Why mess with a good thing?“, and “Don’t fix what ain’t broke” are both adages that apply when speaking about photographer Jessica Kobeissi. Probably about a year ago Jessica cracked onto the very public scene and found a niche with her videos, videos which are tallying in the millions of views, and it’s not hard to see why.

With a to-the-point attitude and lack of pretense, Jessica is able to remove some of what’s intimidating about photography and show you don’t need much to create good work. On top of that, her series of ‘Portrait Challenges’ really helps to drive home the notion that tools do no make a photographer by highlighting how diverse shots by different people can be even when shooting the same person in the same scene. Well, that, and they’re just fun to watch. This one is no different.

Actually, it’s a little different because of the photographers competing today is Joey L and Brandon Woelfel. But that aside, the basic premise remains the same as does the format. Each photographer gets to dictate one scene that all the others must photograph as well. So they pick the location, the model’s attire, and then they along with the other 3 will have 3 minutes to photograph that model as set. That’s pretty much it, though they get to shoot with whatever gear they wish, and in this case there’s everything from a Phase One XF to a 5D, D810, and D750, most with an 85mm on the end. Here’s who’s shooting what:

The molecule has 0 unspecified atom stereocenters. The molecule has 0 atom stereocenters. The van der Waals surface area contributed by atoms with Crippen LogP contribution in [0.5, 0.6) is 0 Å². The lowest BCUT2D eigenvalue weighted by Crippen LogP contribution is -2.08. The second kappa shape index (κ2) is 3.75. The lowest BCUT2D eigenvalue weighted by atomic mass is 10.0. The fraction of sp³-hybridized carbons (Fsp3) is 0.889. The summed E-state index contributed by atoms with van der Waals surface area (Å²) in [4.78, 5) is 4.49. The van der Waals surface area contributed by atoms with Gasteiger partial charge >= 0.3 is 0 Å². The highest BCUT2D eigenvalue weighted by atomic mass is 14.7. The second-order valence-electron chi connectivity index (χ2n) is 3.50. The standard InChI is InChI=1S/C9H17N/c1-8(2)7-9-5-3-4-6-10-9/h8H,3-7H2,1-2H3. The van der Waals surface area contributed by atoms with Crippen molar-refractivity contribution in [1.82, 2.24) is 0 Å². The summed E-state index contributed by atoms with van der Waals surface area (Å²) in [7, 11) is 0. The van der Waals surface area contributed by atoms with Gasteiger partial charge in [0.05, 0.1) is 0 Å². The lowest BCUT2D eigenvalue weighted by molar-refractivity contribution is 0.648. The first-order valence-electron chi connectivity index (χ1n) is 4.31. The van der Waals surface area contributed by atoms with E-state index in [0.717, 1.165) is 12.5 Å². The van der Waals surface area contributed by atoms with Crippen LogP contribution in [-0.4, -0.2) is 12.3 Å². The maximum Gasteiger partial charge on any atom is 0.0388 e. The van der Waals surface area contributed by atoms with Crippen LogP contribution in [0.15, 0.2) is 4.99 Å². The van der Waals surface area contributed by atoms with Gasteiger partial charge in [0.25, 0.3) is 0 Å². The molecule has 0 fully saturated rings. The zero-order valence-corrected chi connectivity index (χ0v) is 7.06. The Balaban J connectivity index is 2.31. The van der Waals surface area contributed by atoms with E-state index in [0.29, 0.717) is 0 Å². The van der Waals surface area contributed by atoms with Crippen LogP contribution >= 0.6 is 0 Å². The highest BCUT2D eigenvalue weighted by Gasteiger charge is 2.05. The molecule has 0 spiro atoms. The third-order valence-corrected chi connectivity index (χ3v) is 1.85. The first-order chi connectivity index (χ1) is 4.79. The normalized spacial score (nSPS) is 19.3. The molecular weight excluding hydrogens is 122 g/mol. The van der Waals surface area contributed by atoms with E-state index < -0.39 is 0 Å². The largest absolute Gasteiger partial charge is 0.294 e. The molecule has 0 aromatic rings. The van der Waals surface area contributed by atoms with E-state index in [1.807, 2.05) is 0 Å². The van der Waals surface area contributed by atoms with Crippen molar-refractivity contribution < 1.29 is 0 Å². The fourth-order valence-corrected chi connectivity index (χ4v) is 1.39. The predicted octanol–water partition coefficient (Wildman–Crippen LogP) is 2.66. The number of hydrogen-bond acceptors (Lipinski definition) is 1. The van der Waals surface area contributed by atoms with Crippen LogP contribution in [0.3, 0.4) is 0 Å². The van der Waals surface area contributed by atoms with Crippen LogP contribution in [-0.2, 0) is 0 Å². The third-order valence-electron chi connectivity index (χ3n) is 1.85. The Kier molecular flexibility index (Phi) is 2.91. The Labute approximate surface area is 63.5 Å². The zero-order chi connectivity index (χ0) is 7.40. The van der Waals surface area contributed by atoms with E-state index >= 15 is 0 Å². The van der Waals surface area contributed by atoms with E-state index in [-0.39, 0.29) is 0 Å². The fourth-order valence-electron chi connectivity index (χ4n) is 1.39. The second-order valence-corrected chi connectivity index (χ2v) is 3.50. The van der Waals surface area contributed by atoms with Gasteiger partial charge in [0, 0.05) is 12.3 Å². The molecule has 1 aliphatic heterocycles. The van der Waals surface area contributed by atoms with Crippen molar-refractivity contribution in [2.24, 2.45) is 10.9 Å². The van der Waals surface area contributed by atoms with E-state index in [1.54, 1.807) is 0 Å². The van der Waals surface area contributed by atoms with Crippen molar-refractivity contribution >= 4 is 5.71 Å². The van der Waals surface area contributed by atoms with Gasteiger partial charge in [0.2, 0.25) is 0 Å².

Jessica Kobeissi

Canon 5D Mark III
50mm 1.2

Joey L

Phase One XF
IQ250 Digital Back
Schneider Kreuznach 55mm LS f/2.8

Brandon Woelfel

Nikon D750
85mm 1.4
50mm 1.4

Dani Diamond

Nikon D800
85mm 1.4


As you can tell that’s quite a spread, with Joey’s choice really standing out from the crowd given not only the variant of form factor and sensor size, but of lens choice (we sort of deduced he is using that SK 55 LS 2.8). Each photographer in the test really goes all out to deliver something true to self, and truly interesting to see what developed.

These kinds of videos are particularly interesting not solely for their ability to show different end results, but also to highlight the intangibles that don’t often get described; how interacting with the model works; how a photographer stands; what they look for in attire and location, and a host of other things. Pay attention to the details between the main talking points and you’ll pick up on a lot.

You can check out more from Jessica here, and let us know which photographer’s stuff you like most.

Model: Charlotte McKee